Mussel Filtration and Ocean Acidification

In Biology 326, we have the unique opportunity to perform an experiment of our own design. This usually doesn’t happen in undergraduate courses and so its a really exciting opportunity. I am very interested in how human activity affects our marine ecosystems and so for this project I wanted to investigate how ocean acidification interacts with predator presence on the feeding of a common mussel on our coasts- Mytilus trossulus. Ocean acidification, through a series of steps, causes not only a decrease in pH, but also a decrease in the calcium carbonate available for calcification. To learn more about this click here. This is a process that many marine animals undergo to build shells or other skeletal elements. This is a huge problem for many organisms but I wanted to focus my study on mussel Mytilus trossulus. These are part of a group of calcifyers that require a large amount of calcium carbonate to make their protective shell and so a decrease in pH resulting from the high levels of carbon dioxide we are expecting to see could be potentially problematic.
Also, mussels are also ecosystem engineers. This means that they shape and maintain the ecosystem around them. Mussels do this by filter feeding which not only affects the nutrient composition of the water, but also affects the amount of particles in the water. This is incredibly important to any organism planning on getting its next meal from sunlight as more particles mean less light and in turn less capacity for photosynthesis, as light is the key ingredient. To learn more about mussels and bivalves click here
A lot of study has been done in the area of how ocean acidification affects calcification so, I wanted to look at how ocean acidification affects a process like sensing the presence of a predator. To do this I set up four treatments: elevated CO2 and predator cue, elevated CO2 and no predator cue, ambient CO2 and predator cue and ambient CO2 and no predator cue. I measured both how many mussels were feeding in each treatment and how many particles they were filtering out of the water assuming that the more mussels were open, the more filtering of particles would occur. I was predicting that because the mussel Mytilus trossulus has this calcium carbonate shell as its only protection from predators and environmental stressors (like heat or heavy waves) in the presence of higher amounts of CO2 its metabolism would increase and so would its feeding rate. I also predicted that the presence of CO2 could interfere with their ability to sense predators and so they would continue to feed in treatments with CO2 and predator cue. This response has been seen in a variety of studies with other marine invertebrates, but I wanted to see if this occurred with mussels, as it is important for them to stay shut in the presence of starfish (their natural enemy and in this casse, my predator) as even opening a small amount could cost them their lives.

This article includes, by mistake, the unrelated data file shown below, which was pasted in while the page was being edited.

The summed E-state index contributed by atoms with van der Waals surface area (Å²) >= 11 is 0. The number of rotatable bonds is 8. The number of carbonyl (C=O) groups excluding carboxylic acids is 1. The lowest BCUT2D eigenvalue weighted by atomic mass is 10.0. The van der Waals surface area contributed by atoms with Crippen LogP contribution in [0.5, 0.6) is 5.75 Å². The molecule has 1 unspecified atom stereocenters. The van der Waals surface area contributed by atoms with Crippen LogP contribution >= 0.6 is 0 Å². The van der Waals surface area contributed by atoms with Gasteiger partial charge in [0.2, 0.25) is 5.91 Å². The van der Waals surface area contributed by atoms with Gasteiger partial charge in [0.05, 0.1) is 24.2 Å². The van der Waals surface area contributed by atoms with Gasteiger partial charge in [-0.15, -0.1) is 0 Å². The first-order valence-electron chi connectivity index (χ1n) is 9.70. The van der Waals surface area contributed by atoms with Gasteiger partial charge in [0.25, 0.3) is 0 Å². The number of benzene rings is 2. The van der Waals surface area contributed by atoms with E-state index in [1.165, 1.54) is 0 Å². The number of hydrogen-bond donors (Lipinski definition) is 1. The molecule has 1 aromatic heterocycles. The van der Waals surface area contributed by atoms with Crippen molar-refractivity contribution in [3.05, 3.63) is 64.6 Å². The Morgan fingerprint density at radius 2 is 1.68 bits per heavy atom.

I found that less stressed mussels (mussels in my ambient CO2 and no predator cue treatment) tend to have higher amounts of mussels feeding but actually have less filtration of particles. What I found was that the amount of mussels feeding and how much filtration is occurring is not necessarily correlated. Mussels in treatments with more stress tended to have less mussels feeding however filtration in these treatments was relatively high. Through this experiment I learned a lot about how mussels feed, how to measure they’re feeding, how to troubleshoot, and how to collaborate to problem solve. I also learned that to answer my initial question with any certainty, I need to do this many more times as I had trends to support my predicts not but not significantly so. However this was a valuable experience that I will remember next time I plan out an experiment, and hopefully one day will find an answer to my original question- how is mussel filtration affected by ocean acidification and predator presence and what are the future implications of this for the entire ecosystem.

Photo Cred: Paul Naylor

Photo Cred: Paul Naylor


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